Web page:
In the second half, Rubio’s effectiveness was limited by foul trouble. He came out with the starting unit in the third quarter, but picked up a couple quick fouls while switching onto big men. After fouling Nikola Vujcic while bodying him up, Rubio left the game at the 5:37 mark in the third quarter with 3 fouls. He re-entered at the 3:22 mark, and immediately displayed maturity by calming a teammate down after pulling him away from an argument with a ref. He continued to control the tempo and make plays, but picked up a third foul with 25 second left in the third while applying full court pressure on the ball handler. In the fourth quarter, he didn’t enter until the 6:40 mark in the quarter, and picked up his 5th foul 20 seconds later. Though his impact on the game goes much further than the box score, he finished with 5 points, 4 assists, 4 steals, 1 rebound, and 0 turnovers.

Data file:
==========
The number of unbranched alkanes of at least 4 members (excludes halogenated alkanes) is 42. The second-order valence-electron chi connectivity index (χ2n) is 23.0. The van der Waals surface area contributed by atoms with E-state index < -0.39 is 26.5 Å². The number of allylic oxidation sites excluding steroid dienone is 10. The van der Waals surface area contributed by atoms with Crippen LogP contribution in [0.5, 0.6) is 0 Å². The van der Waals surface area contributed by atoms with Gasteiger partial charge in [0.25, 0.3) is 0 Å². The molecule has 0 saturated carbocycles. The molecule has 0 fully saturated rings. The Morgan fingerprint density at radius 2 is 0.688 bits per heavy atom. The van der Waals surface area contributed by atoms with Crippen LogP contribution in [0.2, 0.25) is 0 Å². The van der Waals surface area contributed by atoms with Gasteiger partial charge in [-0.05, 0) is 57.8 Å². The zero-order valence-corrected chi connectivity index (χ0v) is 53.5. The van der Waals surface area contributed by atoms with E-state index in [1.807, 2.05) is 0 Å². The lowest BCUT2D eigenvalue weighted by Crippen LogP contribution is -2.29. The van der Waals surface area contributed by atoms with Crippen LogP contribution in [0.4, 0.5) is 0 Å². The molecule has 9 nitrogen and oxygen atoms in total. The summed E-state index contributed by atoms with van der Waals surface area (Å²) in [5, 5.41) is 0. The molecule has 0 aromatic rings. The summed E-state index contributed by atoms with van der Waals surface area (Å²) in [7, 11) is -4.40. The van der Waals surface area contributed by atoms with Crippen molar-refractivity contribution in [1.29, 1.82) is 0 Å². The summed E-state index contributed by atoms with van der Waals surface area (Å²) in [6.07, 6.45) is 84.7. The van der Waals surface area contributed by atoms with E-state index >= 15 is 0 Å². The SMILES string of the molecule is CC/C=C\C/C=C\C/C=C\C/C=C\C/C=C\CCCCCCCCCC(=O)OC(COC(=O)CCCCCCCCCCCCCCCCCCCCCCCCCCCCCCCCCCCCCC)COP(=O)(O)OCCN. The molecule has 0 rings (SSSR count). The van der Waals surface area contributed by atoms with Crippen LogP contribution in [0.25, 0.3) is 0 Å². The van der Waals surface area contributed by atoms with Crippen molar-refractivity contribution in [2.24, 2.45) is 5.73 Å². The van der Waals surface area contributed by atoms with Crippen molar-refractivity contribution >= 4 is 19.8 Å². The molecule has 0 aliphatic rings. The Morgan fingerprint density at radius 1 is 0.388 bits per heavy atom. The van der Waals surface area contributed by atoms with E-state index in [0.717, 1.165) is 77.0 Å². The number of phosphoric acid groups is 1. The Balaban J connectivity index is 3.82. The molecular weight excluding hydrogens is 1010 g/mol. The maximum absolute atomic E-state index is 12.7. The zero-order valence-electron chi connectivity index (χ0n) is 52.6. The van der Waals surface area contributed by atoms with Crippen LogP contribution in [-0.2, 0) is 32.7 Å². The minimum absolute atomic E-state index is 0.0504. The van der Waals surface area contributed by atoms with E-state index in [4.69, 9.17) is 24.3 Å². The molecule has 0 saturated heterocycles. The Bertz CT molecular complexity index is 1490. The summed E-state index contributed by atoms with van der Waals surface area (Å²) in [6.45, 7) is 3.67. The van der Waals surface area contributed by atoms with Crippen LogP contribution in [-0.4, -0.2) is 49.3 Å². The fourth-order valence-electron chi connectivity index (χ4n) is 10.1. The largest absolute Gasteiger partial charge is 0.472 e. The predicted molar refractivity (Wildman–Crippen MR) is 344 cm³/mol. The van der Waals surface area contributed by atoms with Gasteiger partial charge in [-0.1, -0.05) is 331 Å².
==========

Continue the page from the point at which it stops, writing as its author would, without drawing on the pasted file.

Rubio displayed many of the tools that make him the best young prospect in Europe. His control of the offense and command of the team is well beyond what you’d expect from a player his age. He made nothing but good decisions, and didn’t take any of the immature shots you’d expect out of a 16 year old. Rubio uses his length very well in defending the ball, and is usually in the right spot to help out if a teammate gets beat. He also creates a lot of turnovers, and is currently ranked third in the ACB in steals.

Rubio possesses many ideal physical attributes for a point guard. He stands 6’4” and has a 6’9” wingspan, similar to that of Rajon Rondo of the Boston Celtics. Rubio has good quickness, and a first step that allows him easy access to the lane. He’s not a great vertical athlete at this point, but uses his quickness and length to the fullest. At the age of 16, it’s clear that his physical development is nowhere near complete. He will need to fill into his body, but has a good frame right now. It will be interesting to see how much more Rubio grows, and how he fills out physically.